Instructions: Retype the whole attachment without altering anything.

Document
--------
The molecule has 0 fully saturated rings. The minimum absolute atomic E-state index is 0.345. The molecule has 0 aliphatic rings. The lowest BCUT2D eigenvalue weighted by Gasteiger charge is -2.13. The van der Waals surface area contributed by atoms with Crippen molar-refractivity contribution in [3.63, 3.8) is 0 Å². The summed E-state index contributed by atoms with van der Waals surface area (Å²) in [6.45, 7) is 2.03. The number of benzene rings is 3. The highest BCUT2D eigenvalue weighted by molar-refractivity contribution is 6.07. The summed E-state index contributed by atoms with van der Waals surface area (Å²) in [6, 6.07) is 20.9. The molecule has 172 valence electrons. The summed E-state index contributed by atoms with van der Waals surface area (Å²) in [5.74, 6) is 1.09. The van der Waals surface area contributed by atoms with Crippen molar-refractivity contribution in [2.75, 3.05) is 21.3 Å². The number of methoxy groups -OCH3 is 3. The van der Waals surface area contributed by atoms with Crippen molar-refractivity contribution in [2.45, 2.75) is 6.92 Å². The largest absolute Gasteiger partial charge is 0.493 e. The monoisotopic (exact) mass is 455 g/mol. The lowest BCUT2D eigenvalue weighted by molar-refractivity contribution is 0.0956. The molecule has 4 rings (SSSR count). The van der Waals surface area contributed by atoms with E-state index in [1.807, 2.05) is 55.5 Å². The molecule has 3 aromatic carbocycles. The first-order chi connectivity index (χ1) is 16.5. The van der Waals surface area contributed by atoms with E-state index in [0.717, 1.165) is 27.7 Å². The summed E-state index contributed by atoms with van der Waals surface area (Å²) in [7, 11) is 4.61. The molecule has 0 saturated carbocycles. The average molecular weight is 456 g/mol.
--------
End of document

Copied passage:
The molecule has 0 fully saturated rings. The minimum absolute atomic E-state index is 0.345. The molecule has 0 aliphatic rings. The lowest BCUT2D eigenvalue weighted by Gasteiger charge is -2.13. The van der Waals surface area contributed by atoms with Crippen molar-refractivity contribution in [3.63, 3.8) is 0 Å². The summed E-state index contributed by atoms with van der Waals surface area (Å²) in [6.45, 7) is 2.03. The number of benzene rings is 3. The highest BCUT2D eigenvalue weighted by molar-refractivity contribution is 6.07. The summed E-state index contributed by atoms with van der Waals surface area (Å²) in [6, 6.07) is 20.9. The molecule has 172 valence electrons. The summed E-state index contributed by atoms with van der Waals surface area (Å²) in [5.74, 6) is 1.09. The van der Waals surface area contributed by atoms with Crippen molar-refractivity contribution in [2.75, 3.05) is 21.3 Å². The number of methoxy groups -OCH3 is 3. The van der Waals surface area contributed by atoms with Crippen molar-refractivity contribution in [2.45, 2.75) is 6.92 Å². The largest absolute Gasteiger partial charge is 0.493 e. The monoisotopic (exact) mass is 455 g/mol. The lowest BCUT2D eigenvalue weighted by molar-refractivity contribution is 0.0956. The molecule has 4 rings (SSSR count). The van der Waals surface area contributed by atoms with E-state index in [1.807, 2.05) is 55.5 Å². The molecule has 3 aromatic carbocycles. The first-order chi connectivity index (χ1) is 16.5. The van der Waals surface area contributed by atoms with E-state index in [0.717, 1.165) is 27.7 Å². The summed E-state index contributed by atoms with van der Waals surface area (Å²) in [7, 11) is 4.61. The molecule has 0 saturated carbocycles. The average molecular weight is 456 g/mol.